A recent study has found an apparent link between reading and longevity. The study was conducted by a team from the Yale University School of Public Health as part of a larger health study (The Health and Retirement Study) and examines the data from 3.635 individuals, all of whom are over 50 years of age.
The research was found that it doesn’t matter what book or types of books are read — just how many and for how long. The participants answered questions related to their reading habits and patterns, and the study divided them into three groups. Researchers took into account those who didn’t read books at all, those who read up to three and a half hours weekly, and those who read more than that.
The researchers noted that most readers were women, came from high-income families, and were college educated. Those traits, along with additional variables such as race, marital status age, depression or anxiety, self-reported health condition, employment or comorbidities were taken into account for the research.
In the 12 year follow-up period since the seniors gave information about their reading patterns at baseline, the team found the bigger bookworms – those who read over three and a half hours weekly – were 20 percent less likely to die.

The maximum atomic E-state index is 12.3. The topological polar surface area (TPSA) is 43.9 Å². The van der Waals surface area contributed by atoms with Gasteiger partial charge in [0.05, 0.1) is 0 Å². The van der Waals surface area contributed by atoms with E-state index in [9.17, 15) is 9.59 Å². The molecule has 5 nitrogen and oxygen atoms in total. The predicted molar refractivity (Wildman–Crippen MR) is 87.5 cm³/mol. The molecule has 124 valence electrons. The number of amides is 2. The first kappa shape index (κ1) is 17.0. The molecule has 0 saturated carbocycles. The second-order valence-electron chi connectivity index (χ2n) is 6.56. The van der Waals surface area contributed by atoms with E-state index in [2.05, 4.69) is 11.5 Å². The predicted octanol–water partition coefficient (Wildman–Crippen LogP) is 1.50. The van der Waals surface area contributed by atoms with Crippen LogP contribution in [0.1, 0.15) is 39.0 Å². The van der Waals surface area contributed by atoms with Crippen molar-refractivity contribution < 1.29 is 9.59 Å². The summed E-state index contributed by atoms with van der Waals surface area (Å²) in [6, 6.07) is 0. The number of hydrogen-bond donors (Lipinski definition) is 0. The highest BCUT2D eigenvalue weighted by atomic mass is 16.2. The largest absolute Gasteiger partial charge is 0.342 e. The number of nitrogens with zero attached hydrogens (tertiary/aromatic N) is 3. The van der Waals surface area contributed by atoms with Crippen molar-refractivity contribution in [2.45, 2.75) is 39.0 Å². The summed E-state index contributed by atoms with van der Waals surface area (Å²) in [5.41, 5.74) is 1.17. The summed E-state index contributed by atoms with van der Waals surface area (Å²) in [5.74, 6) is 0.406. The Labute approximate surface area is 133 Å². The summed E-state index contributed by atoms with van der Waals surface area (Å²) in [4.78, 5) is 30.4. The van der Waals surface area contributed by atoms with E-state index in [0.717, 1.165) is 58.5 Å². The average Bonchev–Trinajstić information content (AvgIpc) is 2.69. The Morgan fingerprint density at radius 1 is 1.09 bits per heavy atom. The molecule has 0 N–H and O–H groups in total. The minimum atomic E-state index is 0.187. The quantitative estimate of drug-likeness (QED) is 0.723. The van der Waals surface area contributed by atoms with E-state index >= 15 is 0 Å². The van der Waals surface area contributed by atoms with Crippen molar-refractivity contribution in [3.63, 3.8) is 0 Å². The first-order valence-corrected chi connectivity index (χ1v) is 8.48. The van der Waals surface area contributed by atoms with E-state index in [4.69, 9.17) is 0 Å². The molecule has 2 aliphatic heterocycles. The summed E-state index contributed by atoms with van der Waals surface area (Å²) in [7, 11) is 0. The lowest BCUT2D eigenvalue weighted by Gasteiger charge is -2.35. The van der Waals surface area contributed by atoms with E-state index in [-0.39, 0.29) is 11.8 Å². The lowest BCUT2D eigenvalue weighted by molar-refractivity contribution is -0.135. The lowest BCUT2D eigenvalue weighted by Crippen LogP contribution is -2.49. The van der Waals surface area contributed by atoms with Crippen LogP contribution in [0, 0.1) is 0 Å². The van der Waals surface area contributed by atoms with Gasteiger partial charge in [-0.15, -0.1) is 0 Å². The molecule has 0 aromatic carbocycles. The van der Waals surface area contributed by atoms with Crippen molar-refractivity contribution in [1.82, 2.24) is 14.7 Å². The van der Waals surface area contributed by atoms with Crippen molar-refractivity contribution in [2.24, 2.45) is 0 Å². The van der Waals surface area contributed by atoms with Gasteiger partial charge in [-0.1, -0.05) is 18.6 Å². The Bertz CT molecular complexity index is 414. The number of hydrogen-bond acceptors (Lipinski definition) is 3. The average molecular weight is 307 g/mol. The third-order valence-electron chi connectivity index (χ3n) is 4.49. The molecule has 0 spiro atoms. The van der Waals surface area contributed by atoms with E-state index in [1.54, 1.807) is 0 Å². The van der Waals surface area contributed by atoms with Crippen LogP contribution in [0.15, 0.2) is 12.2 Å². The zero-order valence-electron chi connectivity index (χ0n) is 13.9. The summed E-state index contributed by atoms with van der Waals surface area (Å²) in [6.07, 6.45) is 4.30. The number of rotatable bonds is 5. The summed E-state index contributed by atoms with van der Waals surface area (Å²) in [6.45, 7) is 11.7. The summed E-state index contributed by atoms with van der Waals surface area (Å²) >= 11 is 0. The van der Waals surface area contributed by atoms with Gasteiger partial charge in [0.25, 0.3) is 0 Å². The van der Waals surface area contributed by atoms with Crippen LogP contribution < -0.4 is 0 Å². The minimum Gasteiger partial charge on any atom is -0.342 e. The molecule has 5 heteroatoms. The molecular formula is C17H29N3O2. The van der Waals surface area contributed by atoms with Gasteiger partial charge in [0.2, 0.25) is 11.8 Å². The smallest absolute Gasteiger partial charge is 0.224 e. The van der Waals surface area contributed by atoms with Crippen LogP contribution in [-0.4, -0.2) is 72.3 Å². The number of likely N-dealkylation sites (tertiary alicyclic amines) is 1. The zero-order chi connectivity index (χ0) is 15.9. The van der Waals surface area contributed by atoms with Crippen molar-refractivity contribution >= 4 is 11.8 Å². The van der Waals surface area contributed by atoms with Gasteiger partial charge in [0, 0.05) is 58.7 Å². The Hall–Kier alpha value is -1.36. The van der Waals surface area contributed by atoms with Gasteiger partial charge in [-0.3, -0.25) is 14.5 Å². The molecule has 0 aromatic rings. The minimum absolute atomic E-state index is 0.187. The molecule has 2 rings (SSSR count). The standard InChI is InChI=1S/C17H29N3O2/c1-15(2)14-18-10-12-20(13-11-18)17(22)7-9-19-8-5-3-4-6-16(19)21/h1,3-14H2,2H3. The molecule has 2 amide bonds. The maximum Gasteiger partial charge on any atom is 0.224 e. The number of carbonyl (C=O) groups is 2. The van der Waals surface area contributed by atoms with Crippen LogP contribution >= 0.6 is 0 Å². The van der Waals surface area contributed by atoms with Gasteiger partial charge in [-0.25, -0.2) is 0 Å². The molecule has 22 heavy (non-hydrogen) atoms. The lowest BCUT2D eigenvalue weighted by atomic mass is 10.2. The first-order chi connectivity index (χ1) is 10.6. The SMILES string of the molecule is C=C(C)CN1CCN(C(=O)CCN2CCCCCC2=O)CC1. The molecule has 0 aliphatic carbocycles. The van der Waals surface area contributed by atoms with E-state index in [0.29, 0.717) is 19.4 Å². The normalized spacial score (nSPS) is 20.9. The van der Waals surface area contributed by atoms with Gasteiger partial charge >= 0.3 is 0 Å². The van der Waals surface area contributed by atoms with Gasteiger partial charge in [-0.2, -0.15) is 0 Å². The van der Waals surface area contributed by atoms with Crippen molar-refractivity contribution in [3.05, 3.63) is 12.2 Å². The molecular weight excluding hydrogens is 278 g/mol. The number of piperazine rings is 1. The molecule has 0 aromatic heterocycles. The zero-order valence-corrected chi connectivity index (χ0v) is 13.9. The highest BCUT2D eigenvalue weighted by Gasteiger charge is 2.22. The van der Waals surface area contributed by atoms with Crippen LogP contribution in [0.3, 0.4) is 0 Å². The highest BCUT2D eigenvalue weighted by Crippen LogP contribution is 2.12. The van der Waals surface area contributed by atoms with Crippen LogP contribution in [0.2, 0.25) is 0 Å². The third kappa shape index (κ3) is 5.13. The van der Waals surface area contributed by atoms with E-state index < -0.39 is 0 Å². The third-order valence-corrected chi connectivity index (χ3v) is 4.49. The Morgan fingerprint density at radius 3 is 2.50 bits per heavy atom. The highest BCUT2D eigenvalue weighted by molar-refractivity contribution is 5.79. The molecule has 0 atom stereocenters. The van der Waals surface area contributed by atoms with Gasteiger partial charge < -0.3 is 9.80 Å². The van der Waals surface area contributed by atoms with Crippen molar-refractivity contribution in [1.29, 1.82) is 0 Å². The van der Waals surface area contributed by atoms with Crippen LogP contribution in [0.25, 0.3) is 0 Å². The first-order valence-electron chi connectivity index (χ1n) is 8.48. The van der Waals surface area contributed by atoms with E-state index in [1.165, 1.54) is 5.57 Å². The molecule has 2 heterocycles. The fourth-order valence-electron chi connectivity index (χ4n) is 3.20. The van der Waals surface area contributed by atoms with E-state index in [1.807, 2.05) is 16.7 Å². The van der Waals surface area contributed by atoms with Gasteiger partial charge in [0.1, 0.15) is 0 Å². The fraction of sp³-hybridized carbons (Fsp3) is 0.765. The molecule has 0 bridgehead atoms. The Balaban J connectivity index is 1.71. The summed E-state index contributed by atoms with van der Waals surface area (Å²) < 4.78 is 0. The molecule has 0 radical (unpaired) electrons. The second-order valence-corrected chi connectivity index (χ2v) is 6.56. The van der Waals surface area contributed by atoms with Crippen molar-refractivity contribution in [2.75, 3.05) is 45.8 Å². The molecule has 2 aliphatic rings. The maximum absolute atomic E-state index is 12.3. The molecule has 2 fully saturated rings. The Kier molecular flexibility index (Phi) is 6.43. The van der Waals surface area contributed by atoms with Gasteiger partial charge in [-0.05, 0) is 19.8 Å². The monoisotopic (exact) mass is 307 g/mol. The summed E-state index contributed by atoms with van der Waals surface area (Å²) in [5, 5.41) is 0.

The other readers who read up to three and a half hours weekly) were 17 percent less likely to die, and on average the users lived up to two years longer than those who didn’t read at all. It’s noted by the senior author of the report, epidemiologist Professor Becca R. Levy, that even those who had as little as thirty daily minutes of reading time had a “significant survival advantage,” compared to those who didn’t read at all.
This advantage remained even after adjusting the various variables taken into account for the study (as mentioned before, things such as income, education, and cognitive ability). These findings were published in Social Science & Medicine.
“These findings suggest that the benefits of reading books include a longer life in which to read them,” says the study’s abstract.
A book a day keeps the doctor away
Reading has long been touted as being a good thing, and plenty of studies seem to back that up: it’s been found that being literate affects plenty of aspects in a person’s life, including mental health and available opportunities.
Children who have access to books can expect a better income (among other benefits) than those who don’t. According to a 2008 study in the United Kingdom, there is also a link between illiteracy and criminality (48 percent of prisoners had a reading level below Level 1).
Also, a similar link between longevity and the reading of newspapers and magazines was found; this one had a weaker rate compared to books, as noted in the study, but was still positive. All these studies only add benefits to good reading habits and literacy in general.